The cost of academic freedom violation

In my second last week of participating in an MFA class, I spent six of the days arguing with a white, male student about his planned project. He wanted to tell a story of trauma on black bodies using spirit animals. We had an FNMI author in our class who objected to spirit animals being used, but the author told them not to worry, that he was only going to use the sacred concepts as “literary devices.”

For six days, I told him that this was not his story to tell. But considering the sheer amount of work from the perspective of a white person looking in, I could see why just telling the story of his involvement in the subject wasn’t appealing. There are practically no more ‘white male character doing their job’ stories to tell without a significantly unique spin on it.

But the next week, I said that the draft of the work we were reading might need the situation the characters were facing to be introduced earlier. The first section we read was just character introductions. Someone argued that “they liked it” and in the UBC’s MFA program, stating that you liked something was supposed to end all arguments that the work might still need revision.

I, however, pressed on. The class was an extremely commercial genre of writing that puts a very high premium on the viewer’s time and money. I said that I liked it too, but that the problem should start at the beginning, too.

My instructor had finally taken a stand on day 6 the week before that perhaps the white professional student should write the story of a white professional. But after I stated that plot and character development should really happen at the same time (forget mentioning that they should also have a causal relationship) I got my last “Dear Barb” email.

This email, for once, did not tell me I should be less craft-focused. At that point, it was hardly possible. This letter said I “defended my opinion too much.”

That was the one time I lost it at an instructor. I demanded to know if they really wanted me to finish off the semester doing absolutely nothing but writing critiques with ‘heaps and heaps’ of praise in it while trying to include the absolute smallest aspect of craft.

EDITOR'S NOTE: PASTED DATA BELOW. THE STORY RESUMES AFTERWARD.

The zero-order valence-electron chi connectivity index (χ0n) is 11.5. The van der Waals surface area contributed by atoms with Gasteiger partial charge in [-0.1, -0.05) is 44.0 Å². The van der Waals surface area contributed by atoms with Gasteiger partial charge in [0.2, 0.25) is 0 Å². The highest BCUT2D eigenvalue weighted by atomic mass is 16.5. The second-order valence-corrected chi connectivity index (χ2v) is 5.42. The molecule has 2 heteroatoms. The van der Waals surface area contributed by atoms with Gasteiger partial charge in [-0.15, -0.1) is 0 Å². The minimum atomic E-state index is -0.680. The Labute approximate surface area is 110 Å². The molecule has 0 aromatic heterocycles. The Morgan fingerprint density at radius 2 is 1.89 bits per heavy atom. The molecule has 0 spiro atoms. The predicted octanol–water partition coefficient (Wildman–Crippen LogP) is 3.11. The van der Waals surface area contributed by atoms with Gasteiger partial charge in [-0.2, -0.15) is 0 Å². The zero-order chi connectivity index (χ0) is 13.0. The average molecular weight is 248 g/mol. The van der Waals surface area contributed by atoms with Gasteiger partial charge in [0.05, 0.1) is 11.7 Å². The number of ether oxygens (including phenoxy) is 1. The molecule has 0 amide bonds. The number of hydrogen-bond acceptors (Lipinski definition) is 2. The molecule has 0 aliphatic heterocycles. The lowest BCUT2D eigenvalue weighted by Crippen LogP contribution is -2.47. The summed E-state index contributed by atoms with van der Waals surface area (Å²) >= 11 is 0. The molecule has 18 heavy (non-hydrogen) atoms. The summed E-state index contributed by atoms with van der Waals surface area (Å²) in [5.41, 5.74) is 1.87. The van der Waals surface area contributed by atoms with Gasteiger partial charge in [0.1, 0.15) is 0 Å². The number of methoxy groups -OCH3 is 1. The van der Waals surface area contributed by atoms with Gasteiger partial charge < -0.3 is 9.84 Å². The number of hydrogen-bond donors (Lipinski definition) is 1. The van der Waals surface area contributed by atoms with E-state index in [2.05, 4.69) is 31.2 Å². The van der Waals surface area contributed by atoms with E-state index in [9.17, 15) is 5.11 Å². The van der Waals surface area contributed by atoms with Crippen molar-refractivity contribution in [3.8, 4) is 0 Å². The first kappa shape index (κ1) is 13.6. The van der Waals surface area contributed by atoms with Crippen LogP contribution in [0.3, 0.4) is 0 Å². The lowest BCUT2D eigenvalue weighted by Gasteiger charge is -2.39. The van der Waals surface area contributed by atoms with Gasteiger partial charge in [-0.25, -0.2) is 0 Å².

The UBC has managed to create a program in which the vast majority of the student body are convinced that they may have to spend tens of thousands of dollars and put years of their time into appreciating other writers’ work, but they certainly did not come to the UBC’s MFA program to improve their craft.

I’d spent three years getting shit on by almost every instructor I had for daring to suggest that maybe conflict and tension are important for works meant for a commercial genre. Three years of combing through my critiques to make sure that nothing — even out of context — could be taken the wrong way. It was my fault if someone read my words with malice and found their own. I removed my humour because at the UBC, if something could be squinted at until it could be taken a wrong way, it absolutely was. Sarcasm was far too risky.

It was hell.

I learned to take out anything that was just my opinion. I learned to remove anything that might suggest a rewrite would be necessary at the start, but then even suggesting a rewrite might be beneficial soon followed. This meant I couldn’t talk about anything structurally wrong with the story at all. Any suggestions for improvement had to take almost no effort to fix. I stuck mainly to a character’s motivations because I could discuss the same issues the work needed without using the writing terminology that triggered the instructors.

I felt an acute lack of academic freedom every week of class and I still did my very best to work with my instructors. I assumed they had a reason for controlling what was said, how it was said, and how much of it was said. To discover there was no reason was my own personal trigger. For all that bending over backward to help the program run smoothly, I was shat on even worse by the higher ups trying to find redress for the abuse.

The UBC should feel humiliated with the way they treated a student who dared assume that they had academic freedom. But the way they attacked academic freedom to do it should be punished to the fullest extent possible.

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